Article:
Australian Copyright Agency Paid Itself More Than It Distributed To Content Creators

from the ah,-bureaucracy dept

One of the key problems we have with any sort of collection agency/performance rights organization/collective licensing scheme is that they introduce an unnecessary bureaucracy into the equation and, as a result, money gets redirected from the actual creators to the bureaucracy itself. It's a giant economic inefficiency that harms content creators. Case in point: Michael Geist points us to the news that the Australian copyright collection group, The Copyright Agency Limited, spent more on its own staff than it gave out directly to content creators. In 2009, it paid its staff $9.4 million, and it disbursed... $9.1 million directly to content creators.

Now, to be fair, the article buries the fact that CAL also gave $76 million to publishers "on the assumption that a proportion of this money will be returned to authors," but it also notes that it has no checks to see if that money is ever distributed. In other words, CAL doesn't actually do anything concerning that $76 million other than pass it on to other bureaucracies (not content creators) -- who might just be keeping it, rather than disbursing it. As the report notes, CAL collected $114 million last year, and can only say, for certain, that $9.1 million got distributed to actual content creators. Now that's efficient! Certainly, some of that $76 million may have reached content creators, but no one knows for sure.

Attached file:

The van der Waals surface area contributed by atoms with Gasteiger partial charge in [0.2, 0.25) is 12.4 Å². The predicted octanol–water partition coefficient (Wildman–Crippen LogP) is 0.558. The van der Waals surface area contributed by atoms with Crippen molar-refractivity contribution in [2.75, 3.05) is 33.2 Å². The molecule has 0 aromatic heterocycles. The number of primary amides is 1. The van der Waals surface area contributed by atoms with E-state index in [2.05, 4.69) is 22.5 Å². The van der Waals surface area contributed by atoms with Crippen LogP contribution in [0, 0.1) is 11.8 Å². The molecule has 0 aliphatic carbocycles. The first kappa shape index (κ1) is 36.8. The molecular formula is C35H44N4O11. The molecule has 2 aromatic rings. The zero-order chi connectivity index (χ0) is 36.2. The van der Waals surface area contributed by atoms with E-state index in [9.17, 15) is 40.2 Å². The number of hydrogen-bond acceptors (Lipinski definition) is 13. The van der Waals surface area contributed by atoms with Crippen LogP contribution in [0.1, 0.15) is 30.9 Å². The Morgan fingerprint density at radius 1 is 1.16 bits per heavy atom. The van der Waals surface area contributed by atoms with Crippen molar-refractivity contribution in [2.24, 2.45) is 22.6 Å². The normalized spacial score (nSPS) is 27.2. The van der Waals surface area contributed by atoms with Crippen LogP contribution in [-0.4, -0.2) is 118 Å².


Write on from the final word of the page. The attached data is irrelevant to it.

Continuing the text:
So, again, we're left wondering why such a setup makes sense at all? All that's happening is that money that could go directly from fans/consumers to content creators gets filtered through inefficient bureaucracies that take huge cuts. That harms content creators.

Filed Under: australia, collections, copyright
Companies: copyright agency limited


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  1. icon
    arsebums (profile), 18 Feb 2010 @ 3:54pm

    This is clearly a huge beat up by a junr hack who is poorly paid. If he looked in detail at CAL salaries he would find they are well below levels paid for the same skill set elsewhere.

    At around 15% of expenses to revenue CAL seems pretty efficient to moi considering what charities operate at...and a lot of their labour cost are free. As for the big dig at publishers they would be entitled to some of the revenues paid to them as book sales have been foregone as a result of the copying, but yes a proportion of the monies paid to them may be payable to the creators and may well be passed on.

    This hack has had his momentary glimpse of the sun, he clearly does not understand the publishing industry despite working in it. He would only have to check his pay slip and compare with the revenue of his publisher employer to get a glimpse of real life.

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